How can we increase our life expectancy?

The truth is that we all more or less know the answer to this question. The good news is that there is a way. The bad news, however, is that despite the research and recommendations that could lead us to prosperity and longevity, most people stick to Western-style lifestyle and diet that definitely doesn’t contribute to more and better years – on the contrary. As a dietitian-nutritionist specializing in autoimmunity and clinical nutrition with training in plant-based nutrition, I often see that many people are not willing to make the changes needed so as to have a better and longer life, such as a change in diet, more exercise, connection with nature, quit smoking and alcohol.

Maybe this study published in November 2023 in Nature Food could change your mind. Researchers here used a previously developed model to estimate the gain or loss in life expectancy in men and women aged 40-70 years after continuous dietary changes. They used dietary data from 467,354 participants in the UK Biobank Study and the results were not surprising.

Yes, you can live 10 years longer with a balanced diet and way of life
If someone told you you could live longer, wouldn’t you ask what you need to do in order to ensure that? Well, this study is like a genie in the bottle, that can show you how to make this come true.

According to the study, longevity-associated dietary pattern had moderate intakes of whole grains, fruit, fish and white meat, a high intake of milk and dairy, vegetables, nuts and legumes, a relatively low intake of eggs, red meat and sugar-sweetened beverages and a low intake of refined grains and processed meat.

The unhealthy dietary pattern contained no or limited amounts of whole grains, vegetables, fruits, nuts, legumes, fish, milk and dairy, and white meat and substantial intakes of processed meat, eggs, refined grains and sugar-sweetened beverages. The strongest positive associations with mortality were for sugar-sweetened beverages and processed meat, while the strongest inverse associations with mortality were for whole grains and nuts.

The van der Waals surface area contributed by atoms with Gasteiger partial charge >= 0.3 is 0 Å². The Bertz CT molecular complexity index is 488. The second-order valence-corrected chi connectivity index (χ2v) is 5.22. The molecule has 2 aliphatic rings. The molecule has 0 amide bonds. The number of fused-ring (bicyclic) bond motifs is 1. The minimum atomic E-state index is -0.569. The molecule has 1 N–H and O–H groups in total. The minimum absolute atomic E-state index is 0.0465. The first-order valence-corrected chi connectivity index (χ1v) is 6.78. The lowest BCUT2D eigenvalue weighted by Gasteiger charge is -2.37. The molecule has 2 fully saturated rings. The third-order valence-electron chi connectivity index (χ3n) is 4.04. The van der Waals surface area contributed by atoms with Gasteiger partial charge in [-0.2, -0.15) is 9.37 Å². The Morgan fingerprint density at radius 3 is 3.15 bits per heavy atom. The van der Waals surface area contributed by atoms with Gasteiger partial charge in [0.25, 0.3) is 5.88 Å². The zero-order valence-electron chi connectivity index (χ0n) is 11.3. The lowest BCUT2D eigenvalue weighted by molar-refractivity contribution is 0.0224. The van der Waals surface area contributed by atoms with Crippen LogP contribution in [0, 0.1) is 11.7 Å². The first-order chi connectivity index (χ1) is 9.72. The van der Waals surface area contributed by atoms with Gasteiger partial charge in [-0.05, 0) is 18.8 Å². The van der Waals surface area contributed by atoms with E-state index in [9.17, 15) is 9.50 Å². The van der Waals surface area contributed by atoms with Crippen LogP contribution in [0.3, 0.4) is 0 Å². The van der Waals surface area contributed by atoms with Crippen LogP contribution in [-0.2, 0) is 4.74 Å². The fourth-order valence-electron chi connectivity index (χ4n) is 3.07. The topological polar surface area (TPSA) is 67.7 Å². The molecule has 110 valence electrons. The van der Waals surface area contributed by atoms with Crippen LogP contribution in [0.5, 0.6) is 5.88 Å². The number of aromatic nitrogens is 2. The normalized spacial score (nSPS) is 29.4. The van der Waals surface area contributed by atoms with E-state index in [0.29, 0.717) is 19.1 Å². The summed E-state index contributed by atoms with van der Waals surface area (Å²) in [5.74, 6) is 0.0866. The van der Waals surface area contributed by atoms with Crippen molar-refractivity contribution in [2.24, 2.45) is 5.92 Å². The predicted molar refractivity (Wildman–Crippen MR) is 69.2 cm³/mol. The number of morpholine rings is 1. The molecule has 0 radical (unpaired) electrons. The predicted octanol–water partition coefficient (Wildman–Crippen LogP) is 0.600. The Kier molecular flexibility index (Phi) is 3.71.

It’s also important to note that by changing your diet from the average western diet to a balanced mostly plant-based diet, life expectancy is found to increase by about 3 years for a 40-year-old, while it can even make a difference to a 70-year-old, by something less than 2 years. Things get even better for someone who switches from an unhealthy diet to a healthy one, as he will see an increased life expectancy by whole 10 years (40-year-old) and by 5 years (70-year-old).

The most important change you can make
It seems that the best results in life expectancy are linked to lower consumption of sugary drinks and processed meats. Add to that an increase in the consumption of whole wheat cereal, fruits and nuts and it seems like you can live longer (even happily ever after) after all. And this is something we’ve seen before in many studies. Note that body mass index and energy consumption might partially have a beneficial effect between life expectancy and whole grains, vegetables and fruits and inversely for red meat and eggs. 

According to Eat-Lancet Commission it seems that by changing our diet towards plant-based nutrition, we could prevent 11 million premature deaths that are caused by wrong diet choices. At the same time, a UK Biobank report shows lower cancer risk up to 9% by following a plant-based diet.

In conclusion, when considering our way of life and diet options for a better health, it’s good to know that we can gain up to 10 years in life expectancy just by making the right choices: choosing plant-based, increasing intake of whole grains and nuts and staying away from meat, sugar-sweetened beverages and processed foods. Gains in life expectancy are lower the longer you wait to initiate the improvement on your diet, but the “better late than never” saying totally applies.